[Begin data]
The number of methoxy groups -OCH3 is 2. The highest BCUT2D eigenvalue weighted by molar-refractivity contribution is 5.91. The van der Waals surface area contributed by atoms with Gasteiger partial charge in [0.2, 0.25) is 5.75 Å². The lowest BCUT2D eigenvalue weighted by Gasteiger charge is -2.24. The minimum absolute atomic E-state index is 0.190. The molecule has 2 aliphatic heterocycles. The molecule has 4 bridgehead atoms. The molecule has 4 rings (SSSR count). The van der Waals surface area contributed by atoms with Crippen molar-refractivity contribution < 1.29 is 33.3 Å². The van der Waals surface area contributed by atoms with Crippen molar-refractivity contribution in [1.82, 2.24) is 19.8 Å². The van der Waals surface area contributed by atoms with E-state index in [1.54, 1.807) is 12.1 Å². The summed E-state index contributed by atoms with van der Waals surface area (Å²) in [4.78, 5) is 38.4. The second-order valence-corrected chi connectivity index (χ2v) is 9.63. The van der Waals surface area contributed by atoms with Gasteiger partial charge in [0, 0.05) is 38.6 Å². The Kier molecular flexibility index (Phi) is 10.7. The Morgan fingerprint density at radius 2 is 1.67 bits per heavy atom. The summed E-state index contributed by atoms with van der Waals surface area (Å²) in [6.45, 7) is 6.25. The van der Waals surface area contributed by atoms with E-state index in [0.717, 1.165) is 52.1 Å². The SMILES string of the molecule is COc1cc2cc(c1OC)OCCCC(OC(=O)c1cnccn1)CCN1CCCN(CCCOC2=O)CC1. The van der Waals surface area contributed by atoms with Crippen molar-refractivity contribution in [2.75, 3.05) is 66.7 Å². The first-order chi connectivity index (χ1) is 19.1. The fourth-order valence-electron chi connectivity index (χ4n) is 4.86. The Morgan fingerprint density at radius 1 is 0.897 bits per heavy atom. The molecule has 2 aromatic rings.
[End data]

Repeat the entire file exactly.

The number of methoxy groups -OCH3 is 2. The highest BCUT2D eigenvalue weighted by molar-refractivity contribution is 5.91. The van der Waals surface area contributed by atoms with Gasteiger partial charge in [0.2, 0.25) is 5.75 Å². The lowest BCUT2D eigenvalue weighted by Gasteiger charge is -2.24. The minimum absolute atomic E-state index is 0.190. The molecule has 2 aliphatic heterocycles. The molecule has 4 bridgehead atoms. The molecule has 4 rings (SSSR count). The van der Waals surface area contributed by atoms with Crippen molar-refractivity contribution < 1.29 is 33.3 Å². The van der Waals surface area contributed by atoms with Crippen molar-refractivity contribution in [1.82, 2.24) is 19.8 Å². The van der Waals surface area contributed by atoms with E-state index in [1.54, 1.807) is 12.1 Å². The summed E-state index contributed by atoms with van der Waals surface area (Å²) in [4.78, 5) is 38.4. The second-order valence-corrected chi connectivity index (χ2v) is 9.63. The van der Waals surface area contributed by atoms with Gasteiger partial charge in [0, 0.05) is 38.6 Å². The Kier molecular flexibility index (Phi) is 10.7. The Morgan fingerprint density at radius 2 is 1.67 bits per heavy atom. The summed E-state index contributed by atoms with van der Waals surface area (Å²) in [6.45, 7) is 6.25. The van der Waals surface area contributed by atoms with E-state index in [0.717, 1.165) is 52.1 Å². The SMILES string of the molecule is COc1cc2cc(c1OC)OCCCC(OC(=O)c1cnccn1)CCN1CCCN(CCCOC2=O)CC1. The van der Waals surface area contributed by atoms with Crippen molar-refractivity contribution in [2.75, 3.05) is 66.7 Å². The first-order chi connectivity index (χ1) is 19.1. The fourth-order valence-electron chi connectivity index (χ4n) is 4.86. The Morgan fingerprint density at radius 1 is 0.897 bits per heavy atom. The molecule has 2 aromatic rings.